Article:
The rolls after cutting.

Surprisingly, Jamie’s Bean Bean roll was actually quite tasty.  Who knew ketchup, green beans, rice, and seaweed would go so well together?

Jamie's "Bean Bean Sushi"

Inside out shrimp, avocado, scallion roll and regular salmon and Trader Joe's wasabi mayonnaise roll.

Makizushi (Rolled Sushi)

Nori sheets (Dried Roasted Seaweed)

About 2 cups of short grain Japanese rice

2 1/4 cups water

3 1/2 tablespoons rice vinegar

1/2 tablespoon sugar

1 1/2 teaspoons salt

fillings for sushi (for example, wasabi, wasabi mayonnaise, plain mayonnaise, ketchup, cooked meats, smoked meats, steamed vegetables, raw vegetables, cooked egg — basically anything you can line up in the center of a sushi roll!  The other day, Jamie tried to make one with edamame succotash, but it didn’t work so well, because the edamame and corn kept falling out…)

1.  Rinse rice in water several times until the water is almost clear.  Cook in rice cooker with water or cook on stove.  Prepare fillings and have ready.  Also have a small dish of plain water set aside.

2.  Mix vinegar, sugar and salt together in a small bowl and set aside.

3.  When rice is finished cooking, transfer to a non-metallic bowl, preferably a wooden or glass one.  Sprinkle vinegar mixture on top (don’t pour all at once — taste rice as you go and season to taste-you may not need to use it all).  With a large wooden spoon, mix rice with a slicing motion.  With your other hand (or employing a helper), fan the rice as you mix to take away the excess moisture.  Keep sushi rice covered with a damp towel so it doesn’t dry out while you are making the sushi.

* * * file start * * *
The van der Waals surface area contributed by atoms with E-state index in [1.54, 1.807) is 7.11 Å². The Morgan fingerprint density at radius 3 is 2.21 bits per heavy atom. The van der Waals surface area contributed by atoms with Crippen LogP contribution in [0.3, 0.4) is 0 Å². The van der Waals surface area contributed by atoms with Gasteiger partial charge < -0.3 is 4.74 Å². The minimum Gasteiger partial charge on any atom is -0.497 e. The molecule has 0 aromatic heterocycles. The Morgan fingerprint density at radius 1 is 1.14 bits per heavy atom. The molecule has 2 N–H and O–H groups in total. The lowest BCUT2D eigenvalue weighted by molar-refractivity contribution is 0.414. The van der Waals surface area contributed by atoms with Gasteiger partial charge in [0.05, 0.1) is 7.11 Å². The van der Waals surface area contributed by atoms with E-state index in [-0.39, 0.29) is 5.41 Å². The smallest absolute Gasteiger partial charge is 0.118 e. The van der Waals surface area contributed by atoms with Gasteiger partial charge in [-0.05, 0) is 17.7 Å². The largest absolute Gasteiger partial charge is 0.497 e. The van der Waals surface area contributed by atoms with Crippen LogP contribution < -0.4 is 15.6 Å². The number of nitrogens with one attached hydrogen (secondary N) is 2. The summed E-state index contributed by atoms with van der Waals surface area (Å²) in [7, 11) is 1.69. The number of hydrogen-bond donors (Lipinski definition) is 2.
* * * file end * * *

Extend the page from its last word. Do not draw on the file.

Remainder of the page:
4.  Lay a sheet of nori on a sushi rolling mat rough side up.  Spread sushi rice on nori in a thin, even layer, using the back of a spoon or fingers. Wetting spoon or fingers with water helps to keep the rice from sticking.  Leave an 3/8 inch margin at the top uncovered.  This is the part that you will use as a seam to close the roll.

5.  Place spread if using and choice of fillings in the center of the roll horizontally.  Lift the mat with your thumbs, holding the center ingredients with your other fingers.  Slowly roll into a cylinder, while moving the rolling mat out of the way (so it doesn’t get rolled into the sushi).  At the top of the roll, wet the uncovered seam of nori with water and complete the roll.

6.  Wet a sharp knife and cut roll in half.  Then cut each half into four pieces.   Continue to wet knife in between cuts to prevent sticking (I like to have a tall glass of water to dip the knife into).